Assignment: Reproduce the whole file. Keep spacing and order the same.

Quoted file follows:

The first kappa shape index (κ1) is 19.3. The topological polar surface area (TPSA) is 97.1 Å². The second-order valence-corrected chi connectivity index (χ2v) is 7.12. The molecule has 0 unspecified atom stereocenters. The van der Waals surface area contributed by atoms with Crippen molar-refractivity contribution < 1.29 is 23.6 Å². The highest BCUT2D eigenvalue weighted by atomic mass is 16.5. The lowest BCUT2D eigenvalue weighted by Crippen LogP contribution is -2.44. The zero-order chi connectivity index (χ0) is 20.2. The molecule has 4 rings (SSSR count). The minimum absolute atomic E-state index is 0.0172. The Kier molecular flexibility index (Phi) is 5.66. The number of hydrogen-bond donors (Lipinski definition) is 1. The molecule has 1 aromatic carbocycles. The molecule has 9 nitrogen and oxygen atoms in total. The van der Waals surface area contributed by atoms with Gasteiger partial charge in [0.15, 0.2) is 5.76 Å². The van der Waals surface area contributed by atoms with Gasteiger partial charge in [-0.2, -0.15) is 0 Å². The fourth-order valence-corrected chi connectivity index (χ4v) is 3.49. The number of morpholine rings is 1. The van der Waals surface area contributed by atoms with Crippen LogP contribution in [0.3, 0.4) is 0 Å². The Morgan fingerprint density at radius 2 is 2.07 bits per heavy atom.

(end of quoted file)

The first kappa shape index (κ1) is 19.3. The topological polar surface area (TPSA) is 97.1 Å². The second-order valence-corrected chi connectivity index (χ2v) is 7.12. The molecule has 0 unspecified atom stereocenters. The van der Waals surface area contributed by atoms with Crippen molar-refractivity contribution < 1.29 is 23.6 Å². The highest BCUT2D eigenvalue weighted by atomic mass is 16.5. The lowest BCUT2D eigenvalue weighted by Crippen LogP contribution is -2.44. The zero-order chi connectivity index (χ0) is 20.2. The molecule has 4 rings (SSSR count). The minimum absolute atomic E-state index is 0.0172. The Kier molecular flexibility index (Phi) is 5.66. The number of hydrogen-bond donors (Lipinski definition) is 1. The molecule has 1 aromatic carbocycles. The molecule has 9 nitrogen and oxygen atoms in total. The van der Waals surface area contributed by atoms with Gasteiger partial charge in [0.15, 0.2) is 5.76 Å². The van der Waals surface area contributed by atoms with Gasteiger partial charge in [-0.2, -0.15) is 0 Å². The fourth-order valence-corrected chi connectivity index (χ4v) is 3.49. The number of morpholine rings is 1. The van der Waals surface area contributed by atoms with Crippen LogP contribution in [0.3, 0.4) is 0 Å². The Morgan fingerprint density at radius 2 is 2.07 bits per heavy atom.